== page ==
April 25, 2016

What will happen to Prince’s memoir?



(Image via Youtube)

On Thursday, April 21st, legendary musician Prince—he of the smoldering stare and funky stage presence—was reported dead at age 57. The icon’s death follows last month’s announcement that Spiegel & Grau, an imprint of Penguin Random House, was to publish his memoir in fall 2017. Now, according to Elizabeth Whitman of the International Business Times, it’s unclear what will happen to the memoir-in-progress: on Thursday, Spiegel & Grau declined to comment on its status.

Prince announced that he was at work on the book with “my brother Dan”—Dan Piepenbring of The Paris Review—at a pop-up performance in March, reports the New York Times’ Joe Coscarelli. (In true superstar fashion, reports Eben Shapiro of The Wall Street Journal, he arrived hours late to the event.) “We’re starting from the beginning, from my first memory, and hopefully we can go all the way up to the Super Bowl,” Prince told the audience. 

Spiegel & Grau’s executive editor Chris Jackson, known for his work on Ta-Nehisi Coates’s National Book Award-winning Between the World and Me, acquired world rights to the book from Esther Newberg and Dan Kirschen of ICM Partners. At that time, Newberg noted that Prince had submitted fifty pages of the manuscript—a number that doesn’t bode well for the release of a complete and comprehensive memoir following his death.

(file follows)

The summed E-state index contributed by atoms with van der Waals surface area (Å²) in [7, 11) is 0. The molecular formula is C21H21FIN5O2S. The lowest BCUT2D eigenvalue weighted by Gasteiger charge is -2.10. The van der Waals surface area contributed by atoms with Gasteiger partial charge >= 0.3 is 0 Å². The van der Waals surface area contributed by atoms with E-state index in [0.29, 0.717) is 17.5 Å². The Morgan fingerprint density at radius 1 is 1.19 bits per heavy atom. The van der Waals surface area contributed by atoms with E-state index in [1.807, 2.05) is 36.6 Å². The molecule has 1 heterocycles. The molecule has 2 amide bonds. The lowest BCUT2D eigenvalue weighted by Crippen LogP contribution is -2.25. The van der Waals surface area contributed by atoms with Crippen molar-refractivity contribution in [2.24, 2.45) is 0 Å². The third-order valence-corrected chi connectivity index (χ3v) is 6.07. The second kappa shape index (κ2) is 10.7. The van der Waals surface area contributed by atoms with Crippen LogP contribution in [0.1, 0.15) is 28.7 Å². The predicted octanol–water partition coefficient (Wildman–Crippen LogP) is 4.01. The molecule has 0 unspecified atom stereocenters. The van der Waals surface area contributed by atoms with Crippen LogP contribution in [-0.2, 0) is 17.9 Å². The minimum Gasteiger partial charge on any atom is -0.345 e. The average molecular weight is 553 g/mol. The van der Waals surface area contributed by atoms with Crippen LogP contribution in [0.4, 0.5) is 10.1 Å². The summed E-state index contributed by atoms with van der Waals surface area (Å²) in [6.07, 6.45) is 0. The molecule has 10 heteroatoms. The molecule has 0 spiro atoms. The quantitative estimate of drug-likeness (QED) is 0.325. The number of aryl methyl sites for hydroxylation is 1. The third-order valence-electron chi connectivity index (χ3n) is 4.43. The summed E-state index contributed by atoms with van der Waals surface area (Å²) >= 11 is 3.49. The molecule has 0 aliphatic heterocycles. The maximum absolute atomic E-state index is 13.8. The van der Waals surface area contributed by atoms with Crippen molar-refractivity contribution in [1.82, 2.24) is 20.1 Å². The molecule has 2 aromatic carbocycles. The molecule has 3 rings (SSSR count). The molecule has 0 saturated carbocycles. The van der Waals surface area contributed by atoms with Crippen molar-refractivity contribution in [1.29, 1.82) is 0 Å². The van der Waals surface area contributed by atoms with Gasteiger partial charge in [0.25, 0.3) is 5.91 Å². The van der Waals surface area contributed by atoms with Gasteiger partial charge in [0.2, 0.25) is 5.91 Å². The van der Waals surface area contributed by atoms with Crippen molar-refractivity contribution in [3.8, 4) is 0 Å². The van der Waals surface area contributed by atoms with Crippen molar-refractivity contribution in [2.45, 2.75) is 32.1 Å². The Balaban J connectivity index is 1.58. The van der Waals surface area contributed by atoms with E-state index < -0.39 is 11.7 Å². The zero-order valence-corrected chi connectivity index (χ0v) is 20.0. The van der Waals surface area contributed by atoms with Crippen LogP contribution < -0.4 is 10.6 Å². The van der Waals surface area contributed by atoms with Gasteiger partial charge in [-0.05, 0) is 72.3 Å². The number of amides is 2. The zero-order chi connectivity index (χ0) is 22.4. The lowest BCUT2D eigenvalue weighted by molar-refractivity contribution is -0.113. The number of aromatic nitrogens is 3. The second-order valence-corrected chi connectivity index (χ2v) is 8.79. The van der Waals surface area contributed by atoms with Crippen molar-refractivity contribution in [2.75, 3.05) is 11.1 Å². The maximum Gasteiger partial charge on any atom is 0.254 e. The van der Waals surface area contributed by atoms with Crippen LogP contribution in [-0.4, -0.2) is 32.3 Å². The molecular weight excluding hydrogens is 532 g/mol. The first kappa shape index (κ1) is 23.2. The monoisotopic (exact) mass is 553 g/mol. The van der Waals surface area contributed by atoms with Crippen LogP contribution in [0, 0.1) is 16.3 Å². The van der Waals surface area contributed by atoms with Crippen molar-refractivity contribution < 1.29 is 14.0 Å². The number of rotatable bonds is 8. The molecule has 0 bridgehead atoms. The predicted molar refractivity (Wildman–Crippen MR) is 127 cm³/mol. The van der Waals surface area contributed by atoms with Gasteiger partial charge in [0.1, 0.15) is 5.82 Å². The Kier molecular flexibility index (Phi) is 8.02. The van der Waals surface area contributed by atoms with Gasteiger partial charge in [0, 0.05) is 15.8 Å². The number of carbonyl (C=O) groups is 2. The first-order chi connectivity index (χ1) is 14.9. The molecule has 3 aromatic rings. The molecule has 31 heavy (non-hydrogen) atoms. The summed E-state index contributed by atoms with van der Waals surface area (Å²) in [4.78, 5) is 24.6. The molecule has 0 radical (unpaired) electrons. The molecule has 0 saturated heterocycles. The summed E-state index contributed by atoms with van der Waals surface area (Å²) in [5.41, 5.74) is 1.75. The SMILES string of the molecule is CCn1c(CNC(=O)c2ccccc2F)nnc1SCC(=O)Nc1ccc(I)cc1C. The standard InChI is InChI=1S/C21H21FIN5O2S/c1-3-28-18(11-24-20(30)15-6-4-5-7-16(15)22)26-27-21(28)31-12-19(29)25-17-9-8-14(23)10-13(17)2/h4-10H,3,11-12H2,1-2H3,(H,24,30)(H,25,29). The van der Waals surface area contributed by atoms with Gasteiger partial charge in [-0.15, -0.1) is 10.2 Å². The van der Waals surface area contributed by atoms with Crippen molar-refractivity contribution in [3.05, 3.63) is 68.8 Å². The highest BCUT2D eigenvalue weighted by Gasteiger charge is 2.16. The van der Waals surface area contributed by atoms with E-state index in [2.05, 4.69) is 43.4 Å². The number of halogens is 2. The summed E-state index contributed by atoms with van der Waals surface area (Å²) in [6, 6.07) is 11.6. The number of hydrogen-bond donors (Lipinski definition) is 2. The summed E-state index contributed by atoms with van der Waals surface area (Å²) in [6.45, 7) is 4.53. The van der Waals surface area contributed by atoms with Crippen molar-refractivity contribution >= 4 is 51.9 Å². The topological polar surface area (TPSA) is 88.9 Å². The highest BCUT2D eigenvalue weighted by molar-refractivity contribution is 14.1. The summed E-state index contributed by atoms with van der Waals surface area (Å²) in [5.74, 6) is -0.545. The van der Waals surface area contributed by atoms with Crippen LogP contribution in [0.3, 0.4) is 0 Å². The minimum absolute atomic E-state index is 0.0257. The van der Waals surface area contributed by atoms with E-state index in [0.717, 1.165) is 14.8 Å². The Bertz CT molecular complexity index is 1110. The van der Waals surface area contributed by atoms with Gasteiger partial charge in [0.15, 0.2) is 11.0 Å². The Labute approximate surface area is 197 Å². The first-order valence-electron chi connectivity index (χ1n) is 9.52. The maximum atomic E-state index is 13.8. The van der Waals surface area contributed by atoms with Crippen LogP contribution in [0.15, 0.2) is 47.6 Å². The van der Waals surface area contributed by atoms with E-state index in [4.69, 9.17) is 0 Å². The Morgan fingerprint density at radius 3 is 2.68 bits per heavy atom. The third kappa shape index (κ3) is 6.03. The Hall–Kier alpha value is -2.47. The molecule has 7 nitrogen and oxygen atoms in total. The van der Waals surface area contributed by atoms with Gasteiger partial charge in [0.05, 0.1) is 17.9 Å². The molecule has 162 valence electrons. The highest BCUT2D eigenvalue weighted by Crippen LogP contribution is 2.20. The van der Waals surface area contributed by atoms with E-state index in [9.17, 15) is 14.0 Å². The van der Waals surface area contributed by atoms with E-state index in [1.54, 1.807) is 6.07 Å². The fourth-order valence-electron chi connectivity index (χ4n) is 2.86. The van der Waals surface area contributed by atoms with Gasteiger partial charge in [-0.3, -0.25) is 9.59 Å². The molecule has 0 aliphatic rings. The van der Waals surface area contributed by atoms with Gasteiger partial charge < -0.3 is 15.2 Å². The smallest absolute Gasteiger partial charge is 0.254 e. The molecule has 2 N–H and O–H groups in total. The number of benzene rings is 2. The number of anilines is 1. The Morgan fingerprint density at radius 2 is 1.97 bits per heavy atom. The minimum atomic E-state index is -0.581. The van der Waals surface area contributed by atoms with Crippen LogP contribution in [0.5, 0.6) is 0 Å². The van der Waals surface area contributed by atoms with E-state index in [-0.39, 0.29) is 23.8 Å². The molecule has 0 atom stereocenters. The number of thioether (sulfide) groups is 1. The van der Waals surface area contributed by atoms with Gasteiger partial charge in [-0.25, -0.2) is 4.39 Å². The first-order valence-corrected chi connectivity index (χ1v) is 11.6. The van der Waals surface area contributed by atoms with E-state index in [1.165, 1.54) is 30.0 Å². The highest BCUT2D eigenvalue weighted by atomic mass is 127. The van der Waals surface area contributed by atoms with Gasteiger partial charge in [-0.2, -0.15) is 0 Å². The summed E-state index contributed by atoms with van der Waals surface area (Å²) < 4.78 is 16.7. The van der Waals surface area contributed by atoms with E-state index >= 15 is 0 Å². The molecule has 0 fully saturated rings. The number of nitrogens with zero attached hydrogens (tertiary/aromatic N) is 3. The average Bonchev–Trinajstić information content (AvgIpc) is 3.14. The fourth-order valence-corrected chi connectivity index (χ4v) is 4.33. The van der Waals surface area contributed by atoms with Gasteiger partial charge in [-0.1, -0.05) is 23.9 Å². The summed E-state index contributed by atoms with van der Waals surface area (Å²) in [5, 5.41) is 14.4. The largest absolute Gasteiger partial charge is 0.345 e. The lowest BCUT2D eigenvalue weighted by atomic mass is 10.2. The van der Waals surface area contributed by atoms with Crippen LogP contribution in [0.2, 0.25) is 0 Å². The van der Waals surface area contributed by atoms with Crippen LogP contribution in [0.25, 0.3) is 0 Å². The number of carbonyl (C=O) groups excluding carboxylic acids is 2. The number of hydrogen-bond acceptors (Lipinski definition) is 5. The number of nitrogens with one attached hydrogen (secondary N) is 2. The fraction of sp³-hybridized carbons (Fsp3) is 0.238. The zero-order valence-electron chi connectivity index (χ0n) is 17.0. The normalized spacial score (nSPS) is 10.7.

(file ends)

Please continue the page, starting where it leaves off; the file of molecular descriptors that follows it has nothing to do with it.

Often inscrutable, always compelling, Prince certainly wasn’t short on material for a memoir: his career spanned five decades and 37 studio albums, including Purple Rain, the album that launched him to superstardom in 1984 and spent 24 consecutive weeks on the Billboard Hot 100, according to the Hollywood Reporter’s Andy Lewis. Born Prince Rogers Nelson, he won seven Grammys, a Golden Globe, and an Academy Award, and was inducted into the Rock and Roll Hall of Fame in 2004. And it’s Prince we have to thank for those ubiquitous “Parental Advisory: Explicit Content” stickers. In 1984, TIME’s Gilbert Cruz reports that a concerned Tipper Gore was inspired to found the Parents Music Resource Center, which slaps the black-and-white warnings on album covers, when she heard Prince sing about a girl named Nikki’s hotel-lobby shenanigans.

“You all still read books, right?” Prince asked the crowd at the March event, Coscarelli writes. Though, sadly, it remains to be seen if we’ll be able to read his.



Michelle Waters is an intern at Melville House.